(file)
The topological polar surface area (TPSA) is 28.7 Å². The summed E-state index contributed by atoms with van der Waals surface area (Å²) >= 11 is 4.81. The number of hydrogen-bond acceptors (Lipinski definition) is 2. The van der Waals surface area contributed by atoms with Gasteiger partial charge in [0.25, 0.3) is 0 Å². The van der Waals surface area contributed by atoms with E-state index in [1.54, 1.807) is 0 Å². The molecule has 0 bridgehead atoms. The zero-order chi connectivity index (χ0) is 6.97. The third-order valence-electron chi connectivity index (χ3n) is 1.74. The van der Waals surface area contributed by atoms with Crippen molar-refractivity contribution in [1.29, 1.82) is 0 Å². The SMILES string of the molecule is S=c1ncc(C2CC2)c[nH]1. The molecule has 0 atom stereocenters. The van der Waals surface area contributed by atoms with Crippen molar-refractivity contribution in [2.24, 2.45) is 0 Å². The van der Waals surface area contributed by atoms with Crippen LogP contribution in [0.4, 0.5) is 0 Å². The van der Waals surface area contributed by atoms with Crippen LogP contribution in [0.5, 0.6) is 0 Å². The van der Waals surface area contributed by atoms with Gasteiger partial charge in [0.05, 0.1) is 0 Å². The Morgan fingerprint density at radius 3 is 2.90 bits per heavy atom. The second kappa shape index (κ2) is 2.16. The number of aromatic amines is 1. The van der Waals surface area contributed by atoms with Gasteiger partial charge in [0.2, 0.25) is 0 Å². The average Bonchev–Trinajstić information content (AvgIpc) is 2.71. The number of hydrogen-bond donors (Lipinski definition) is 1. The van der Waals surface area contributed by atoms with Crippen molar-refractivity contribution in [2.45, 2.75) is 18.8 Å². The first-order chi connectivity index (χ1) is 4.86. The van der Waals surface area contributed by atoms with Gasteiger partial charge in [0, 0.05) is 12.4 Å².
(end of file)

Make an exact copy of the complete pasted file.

The topological polar surface area (TPSA) is 28.7 Å². The summed E-state index contributed by atoms with van der Waals surface area (Å²) >= 11 is 4.81. The number of hydrogen-bond acceptors (Lipinski definition) is 2. The van der Waals surface area contributed by atoms with Gasteiger partial charge in [0.25, 0.3) is 0 Å². The van der Waals surface area contributed by atoms with E-state index in [1.54, 1.807) is 0 Å². The molecule has 0 bridgehead atoms. The zero-order chi connectivity index (χ0) is 6.97. The third-order valence-electron chi connectivity index (χ3n) is 1.74. The van der Waals surface area contributed by atoms with Crippen molar-refractivity contribution in [1.29, 1.82) is 0 Å². The SMILES string of the molecule is S=c1ncc(C2CC2)c[nH]1. The molecule has 0 atom stereocenters. The van der Waals surface area contributed by atoms with Crippen molar-refractivity contribution in [2.24, 2.45) is 0 Å². The van der Waals surface area contributed by atoms with Crippen LogP contribution in [0.4, 0.5) is 0 Å². The van der Waals surface area contributed by atoms with Crippen LogP contribution in [0.5, 0.6) is 0 Å². The van der Waals surface area contributed by atoms with Gasteiger partial charge in [0.05, 0.1) is 0 Å². The Morgan fingerprint density at radius 3 is 2.90 bits per heavy atom. The second kappa shape index (κ2) is 2.16. The number of aromatic amines is 1. The van der Waals surface area contributed by atoms with Gasteiger partial charge in [0.2, 0.25) is 0 Å². The average Bonchev–Trinajstić information content (AvgIpc) is 2.71. The number of hydrogen-bond donors (Lipinski definition) is 1. The van der Waals surface area contributed by atoms with Crippen molar-refractivity contribution in [2.45, 2.75) is 18.8 Å². The first-order chi connectivity index (χ1) is 4.86. The van der Waals surface area contributed by atoms with Gasteiger partial charge in [0, 0.05) is 12.4 Å².